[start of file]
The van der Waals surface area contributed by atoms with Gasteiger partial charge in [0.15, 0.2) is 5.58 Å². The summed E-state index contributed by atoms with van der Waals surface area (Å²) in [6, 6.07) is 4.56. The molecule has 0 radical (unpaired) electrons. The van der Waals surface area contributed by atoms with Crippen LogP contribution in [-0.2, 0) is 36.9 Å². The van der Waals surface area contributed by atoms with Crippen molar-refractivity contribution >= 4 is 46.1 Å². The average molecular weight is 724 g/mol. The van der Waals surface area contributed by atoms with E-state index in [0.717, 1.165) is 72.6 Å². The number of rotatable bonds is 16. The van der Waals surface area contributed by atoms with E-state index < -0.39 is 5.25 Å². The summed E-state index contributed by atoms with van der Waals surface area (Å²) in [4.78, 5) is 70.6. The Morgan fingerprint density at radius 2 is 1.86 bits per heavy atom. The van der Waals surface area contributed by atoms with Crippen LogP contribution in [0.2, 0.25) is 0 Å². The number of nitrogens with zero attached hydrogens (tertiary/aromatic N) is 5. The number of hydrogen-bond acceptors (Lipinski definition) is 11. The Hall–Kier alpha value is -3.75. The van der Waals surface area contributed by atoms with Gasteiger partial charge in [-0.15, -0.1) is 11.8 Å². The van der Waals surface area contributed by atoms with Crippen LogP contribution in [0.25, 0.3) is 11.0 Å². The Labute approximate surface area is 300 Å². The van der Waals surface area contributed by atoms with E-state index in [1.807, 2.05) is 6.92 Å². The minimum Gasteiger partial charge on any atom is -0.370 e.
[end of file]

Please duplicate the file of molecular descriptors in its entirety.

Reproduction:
The van der Waals surface area contributed by atoms with Gasteiger partial charge in [0.15, 0.2) is 5.58 Å². The summed E-state index contributed by atoms with van der Waals surface area (Å²) in [6, 6.07) is 4.56. The molecule has 0 radical (unpaired) electrons. The van der Waals surface area contributed by atoms with Crippen LogP contribution in [-0.2, 0) is 36.9 Å². The van der Waals surface area contributed by atoms with Crippen molar-refractivity contribution >= 4 is 46.1 Å². The average molecular weight is 724 g/mol. The van der Waals surface area contributed by atoms with E-state index in [0.717, 1.165) is 72.6 Å². The number of rotatable bonds is 16. The van der Waals surface area contributed by atoms with E-state index < -0.39 is 5.25 Å². The summed E-state index contributed by atoms with van der Waals surface area (Å²) in [4.78, 5) is 70.6. The Morgan fingerprint density at radius 2 is 1.86 bits per heavy atom. The van der Waals surface area contributed by atoms with Crippen LogP contribution in [0.2, 0.25) is 0 Å². The number of nitrogens with zero attached hydrogens (tertiary/aromatic N) is 5. The number of hydrogen-bond acceptors (Lipinski definition) is 11. The Hall–Kier alpha value is -3.75. The van der Waals surface area contributed by atoms with Gasteiger partial charge in [-0.15, -0.1) is 11.8 Å². The van der Waals surface area contributed by atoms with Crippen LogP contribution in [0.25, 0.3) is 11.0 Å². The Labute approximate surface area is 300 Å². The van der Waals surface area contributed by atoms with E-state index in [1.807, 2.05) is 6.92 Å². The minimum Gasteiger partial charge on any atom is -0.370 e.